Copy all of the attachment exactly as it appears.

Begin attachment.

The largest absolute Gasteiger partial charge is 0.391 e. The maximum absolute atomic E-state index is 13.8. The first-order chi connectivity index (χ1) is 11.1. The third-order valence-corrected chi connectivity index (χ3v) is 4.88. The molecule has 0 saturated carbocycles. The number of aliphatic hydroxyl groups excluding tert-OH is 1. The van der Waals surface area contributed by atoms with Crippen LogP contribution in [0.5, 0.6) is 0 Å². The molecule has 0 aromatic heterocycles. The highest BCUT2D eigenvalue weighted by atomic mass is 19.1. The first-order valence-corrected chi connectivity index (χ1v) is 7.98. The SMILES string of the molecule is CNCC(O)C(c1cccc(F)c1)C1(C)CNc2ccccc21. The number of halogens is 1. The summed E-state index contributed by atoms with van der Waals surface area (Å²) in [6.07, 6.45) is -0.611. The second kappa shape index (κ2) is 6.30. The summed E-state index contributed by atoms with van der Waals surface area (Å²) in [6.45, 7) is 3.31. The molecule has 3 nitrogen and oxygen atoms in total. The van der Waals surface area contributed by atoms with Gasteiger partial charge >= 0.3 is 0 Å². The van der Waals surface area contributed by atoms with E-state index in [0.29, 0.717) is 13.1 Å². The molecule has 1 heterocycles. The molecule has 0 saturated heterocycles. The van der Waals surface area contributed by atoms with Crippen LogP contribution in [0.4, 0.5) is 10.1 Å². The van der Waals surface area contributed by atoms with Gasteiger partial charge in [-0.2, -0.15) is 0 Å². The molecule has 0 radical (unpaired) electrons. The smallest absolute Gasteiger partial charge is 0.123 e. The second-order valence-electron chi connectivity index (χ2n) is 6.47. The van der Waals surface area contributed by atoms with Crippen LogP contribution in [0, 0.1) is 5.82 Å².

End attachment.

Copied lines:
The largest absolute Gasteiger partial charge is 0.391 e. The maximum absolute atomic E-state index is 13.8. The first-order chi connectivity index (χ1) is 11.1. The third-order valence-corrected chi connectivity index (χ3v) is 4.88. The molecule has 0 saturated carbocycles. The number of aliphatic hydroxyl groups excluding tert-OH is 1. The van der Waals surface area contributed by atoms with Crippen LogP contribution in [0.5, 0.6) is 0 Å². The molecule has 0 aromatic heterocycles. The highest BCUT2D eigenvalue weighted by atomic mass is 19.1. The first-order valence-corrected chi connectivity index (χ1v) is 7.98. The SMILES string of the molecule is CNCC(O)C(c1cccc(F)c1)C1(C)CNc2ccccc21. The number of halogens is 1. The summed E-state index contributed by atoms with van der Waals surface area (Å²) in [6.07, 6.45) is -0.611. The second kappa shape index (κ2) is 6.30. The summed E-state index contributed by atoms with van der Waals surface area (Å²) in [6.45, 7) is 3.31. The molecule has 3 nitrogen and oxygen atoms in total. The van der Waals surface area contributed by atoms with Gasteiger partial charge >= 0.3 is 0 Å². The van der Waals surface area contributed by atoms with E-state index in [0.29, 0.717) is 13.1 Å². The molecule has 1 heterocycles. The molecule has 0 saturated heterocycles. The van der Waals surface area contributed by atoms with Crippen LogP contribution in [0.4, 0.5) is 10.1 Å². The van der Waals surface area contributed by atoms with Gasteiger partial charge in [-0.2, -0.15) is 0 Å². The molecule has 0 radical (unpaired) electrons. The smallest absolute Gasteiger partial charge is 0.123 e. The second-order valence-electron chi connectivity index (χ2n) is 6.47. The van der Waals surface area contributed by atoms with Crippen LogP contribution in [0, 0.1) is 5.82 Å².